Rubik’s Cubes may be less popular now than during the 1980s, but the sport of solving those vexing 3D puzzles has only gotten more competitive.
Over a recent weekend, more than 100 puzzle solvers—“cubers” in modern parlance—met in the Chicago suburb of Villa Park for the Halloween-themed ChicaGhost cubing competition where one participant set a new world record of 4.59 seconds.
SeungBeom “Steve” Cho solved the puzzle so fast, it looked like even he was caught by surprise. His result beat the previous world record, which had stood for two and a half years, by a tenth of a second.
The 23-year-old Cho, who identifies himself as a “Korean speedcuber living in Illinois” on his YouTube profile, has participated in fewer than 20 official competitions, all in this state, according to his World Cube Association profile. Cho didn’t respond to messages for comment.
In some respects, Cho’s world record was serendipitous. Ryan Jew, a University of California- Berkeley senior who organized ChicaGhost, picked Villa Park on a whim. “We figured there aren’t many competitions in Chicago even though it’s an awesome city,” Jew says, adding that he and his co-organizer Eric Zhao, of New York, both travel to compete, roughly half of weekends of the year. “We actually don’t get data on who is local, but I gathered because there were a lot of new people, they were within driving distance.”
Though anyone can organize a cubing event, a WCA delegate must officiate and validate the results to make them official. Roughly 80,000 people compete worldwide, and world championships are held every two years.
At 22, Jew is something of an elder statesman of cubing competitions, which have been growing in popularity over the last dozen years or so. He says they used to be mostly college-aged people, but has increasingly skewed younger over the years. His hypothesis: Who, other than young kids, have hours to burn watching cube solving tutorials on YouTube and practicing in their rooms?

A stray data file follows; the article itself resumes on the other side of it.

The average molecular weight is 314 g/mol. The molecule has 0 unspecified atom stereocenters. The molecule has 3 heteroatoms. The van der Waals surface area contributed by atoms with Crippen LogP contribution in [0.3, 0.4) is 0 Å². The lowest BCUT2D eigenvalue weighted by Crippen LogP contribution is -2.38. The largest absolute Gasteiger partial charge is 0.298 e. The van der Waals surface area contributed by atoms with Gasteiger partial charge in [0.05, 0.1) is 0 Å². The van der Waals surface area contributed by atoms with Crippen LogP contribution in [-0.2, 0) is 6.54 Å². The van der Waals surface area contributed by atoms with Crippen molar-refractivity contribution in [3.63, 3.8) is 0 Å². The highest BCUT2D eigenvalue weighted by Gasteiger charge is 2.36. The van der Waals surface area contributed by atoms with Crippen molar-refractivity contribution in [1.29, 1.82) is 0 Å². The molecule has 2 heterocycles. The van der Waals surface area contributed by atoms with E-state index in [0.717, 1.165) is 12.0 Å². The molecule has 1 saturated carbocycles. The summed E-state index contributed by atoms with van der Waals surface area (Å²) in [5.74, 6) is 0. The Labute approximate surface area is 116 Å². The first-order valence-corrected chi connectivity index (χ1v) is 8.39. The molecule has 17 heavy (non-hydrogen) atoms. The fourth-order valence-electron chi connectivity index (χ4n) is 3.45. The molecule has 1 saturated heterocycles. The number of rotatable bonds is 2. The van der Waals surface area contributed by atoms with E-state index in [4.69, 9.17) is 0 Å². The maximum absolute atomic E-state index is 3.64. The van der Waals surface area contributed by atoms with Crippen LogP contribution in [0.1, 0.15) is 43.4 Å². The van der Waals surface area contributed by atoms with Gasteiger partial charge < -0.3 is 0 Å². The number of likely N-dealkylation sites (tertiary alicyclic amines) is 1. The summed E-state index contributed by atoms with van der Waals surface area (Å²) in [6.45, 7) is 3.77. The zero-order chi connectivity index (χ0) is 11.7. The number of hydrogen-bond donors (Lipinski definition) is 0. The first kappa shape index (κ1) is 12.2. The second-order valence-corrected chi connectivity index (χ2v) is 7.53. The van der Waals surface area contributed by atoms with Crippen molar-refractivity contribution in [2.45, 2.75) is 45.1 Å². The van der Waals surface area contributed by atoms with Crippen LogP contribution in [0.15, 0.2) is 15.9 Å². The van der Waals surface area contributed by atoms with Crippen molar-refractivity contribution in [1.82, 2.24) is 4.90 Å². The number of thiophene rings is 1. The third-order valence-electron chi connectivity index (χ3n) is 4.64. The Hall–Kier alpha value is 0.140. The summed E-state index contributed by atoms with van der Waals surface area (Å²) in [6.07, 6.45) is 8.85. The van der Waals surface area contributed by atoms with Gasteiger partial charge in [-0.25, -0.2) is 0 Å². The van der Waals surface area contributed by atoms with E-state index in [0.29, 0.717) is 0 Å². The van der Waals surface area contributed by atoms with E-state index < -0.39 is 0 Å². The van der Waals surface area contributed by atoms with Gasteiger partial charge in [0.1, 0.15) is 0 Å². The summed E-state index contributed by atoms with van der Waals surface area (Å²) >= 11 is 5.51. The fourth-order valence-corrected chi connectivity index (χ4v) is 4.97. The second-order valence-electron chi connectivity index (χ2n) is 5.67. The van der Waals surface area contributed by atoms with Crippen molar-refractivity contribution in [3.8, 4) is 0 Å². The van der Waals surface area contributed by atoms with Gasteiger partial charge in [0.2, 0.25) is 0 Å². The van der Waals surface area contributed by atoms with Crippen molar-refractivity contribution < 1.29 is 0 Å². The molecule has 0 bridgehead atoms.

“I think the average age now is 15. The bulk of people are 10 to 20,” Jew says. He noted cubing still isn’t very diverse demographically, though he wants that to change. “Other than age, it looks like an engineering class and is probably 95 percent male.”
That means the current crop of speed solvers was born long after the Rubik’s craze of the ‘80s had faded. Jew estimates the puzzle started to regain popularity around 2004 and really hit its stride in the past nine years, almost entirely thanks to YouTube. Social media on other platforms has only made it grow, with competitions being a flurry of tweets, snaps, and ‘grams to capture the speedy rate of victory.
First-timers should find a cube that feels nice (Chinese brands meant for speed solving are the most popular), Jew says. After that, start competing as soon as you figure out how to solve a puzzle: “Having people there who can help you out or make you feel like you want to beat them can be really motivating,” he says.
During ChicaGhost, there might be 15 cubers solving a puzzle at the same time, while the rest of the attendees mull around, spectate, or socialize. Jew says that Cho was “fairly casual about all of it” when he set the world record—considering that cubing competitions have a lot of false alarms with young kids yelling “world record!” in excitement before actually knowing the time.
Amid the intensity, Jew says competitions remain full of good sportsmanship and cubers who are sincerely happy to see someone else succeed.
“The community is full of people who genuinely have fun,” Jew says. “Ninety-nine percent of people are doing it because they want to it. We haven’t got to the point of where people have enemies. People are very genuine.”
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